WASHINGTON — Retail spending for the month of May experienced a slight drop of 0.2% to $387.1 billion, though the advanced estimates noted that May sales were 7.7% higher than the year-ago period, the U.S. Census Bureau said Tuesday.
The government agency also reported that total sales for the March through May period were up 7.5% from the same period a year ago.
Across retail sectors, grocery stores during May continued on an upward trend, rising 1.7% to nearly $46.7 million, up from $45.9 million in April. Health and personal care stores gained traction after seeing a decline last month of 0.3% — the U.S. Census Bureau said May sales rose 1.3% to $22.8 million.
Although advanced estimates for pharmacies and drug stores are not included in the report, the U.S. Census Bureau reported a decline in sales to about $18.6 million in April, down from nearly $19.9 million in March.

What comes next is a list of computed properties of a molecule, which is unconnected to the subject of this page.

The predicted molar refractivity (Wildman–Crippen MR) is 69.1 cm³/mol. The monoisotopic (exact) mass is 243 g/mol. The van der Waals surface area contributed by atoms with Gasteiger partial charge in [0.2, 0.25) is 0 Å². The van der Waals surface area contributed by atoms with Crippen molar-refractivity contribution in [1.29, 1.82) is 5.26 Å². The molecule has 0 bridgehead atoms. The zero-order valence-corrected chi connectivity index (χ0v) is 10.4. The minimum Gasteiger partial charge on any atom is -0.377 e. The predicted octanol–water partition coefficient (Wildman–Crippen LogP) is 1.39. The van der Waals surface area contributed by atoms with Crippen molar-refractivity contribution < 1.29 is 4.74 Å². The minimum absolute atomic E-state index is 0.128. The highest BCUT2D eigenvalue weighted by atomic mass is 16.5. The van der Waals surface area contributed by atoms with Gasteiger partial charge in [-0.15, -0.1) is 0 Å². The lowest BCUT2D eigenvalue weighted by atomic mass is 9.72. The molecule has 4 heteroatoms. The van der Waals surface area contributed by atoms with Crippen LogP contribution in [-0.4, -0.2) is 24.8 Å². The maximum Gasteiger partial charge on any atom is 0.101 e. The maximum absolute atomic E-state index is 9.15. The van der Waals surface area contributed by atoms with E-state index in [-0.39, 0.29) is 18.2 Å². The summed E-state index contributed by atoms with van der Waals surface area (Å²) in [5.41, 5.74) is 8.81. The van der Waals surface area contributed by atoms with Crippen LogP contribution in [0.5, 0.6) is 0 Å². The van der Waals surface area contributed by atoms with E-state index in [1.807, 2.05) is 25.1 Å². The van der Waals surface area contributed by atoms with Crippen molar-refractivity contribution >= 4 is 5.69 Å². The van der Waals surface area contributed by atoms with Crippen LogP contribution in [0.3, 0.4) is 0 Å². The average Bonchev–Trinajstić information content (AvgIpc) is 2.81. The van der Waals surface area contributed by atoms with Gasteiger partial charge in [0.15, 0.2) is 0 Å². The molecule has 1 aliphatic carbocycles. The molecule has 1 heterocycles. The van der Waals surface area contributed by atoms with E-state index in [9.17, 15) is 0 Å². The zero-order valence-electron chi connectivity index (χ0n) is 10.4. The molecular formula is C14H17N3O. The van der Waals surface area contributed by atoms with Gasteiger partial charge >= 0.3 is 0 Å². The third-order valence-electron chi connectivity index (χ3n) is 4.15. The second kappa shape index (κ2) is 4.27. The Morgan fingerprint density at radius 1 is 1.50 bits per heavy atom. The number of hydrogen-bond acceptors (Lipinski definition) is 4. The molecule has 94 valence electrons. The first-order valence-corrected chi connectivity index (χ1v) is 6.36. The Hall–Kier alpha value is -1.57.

Commenting on the sales results, the National Retail Federation said that the industry isn't immune to other economic factors, such as employment rates and housing, and that lackluster sales do not come as a surprise to retailers.
"After a string of disappointing government reports relating to economic activity and employment, May’s retail report supports the idea of the economy hitting a soft patch," NRF chief economist Jack Kleinhenz said. "Though consumers are spending cautiously, we are not seeing them cut out new purchases completely, signaling there is a distinct appetite to spend if economic conditions let them."
NRF added that it expected sales to pick up again in time for the back-to-school season, which, according to a PriceGrabber survey, may start later this year.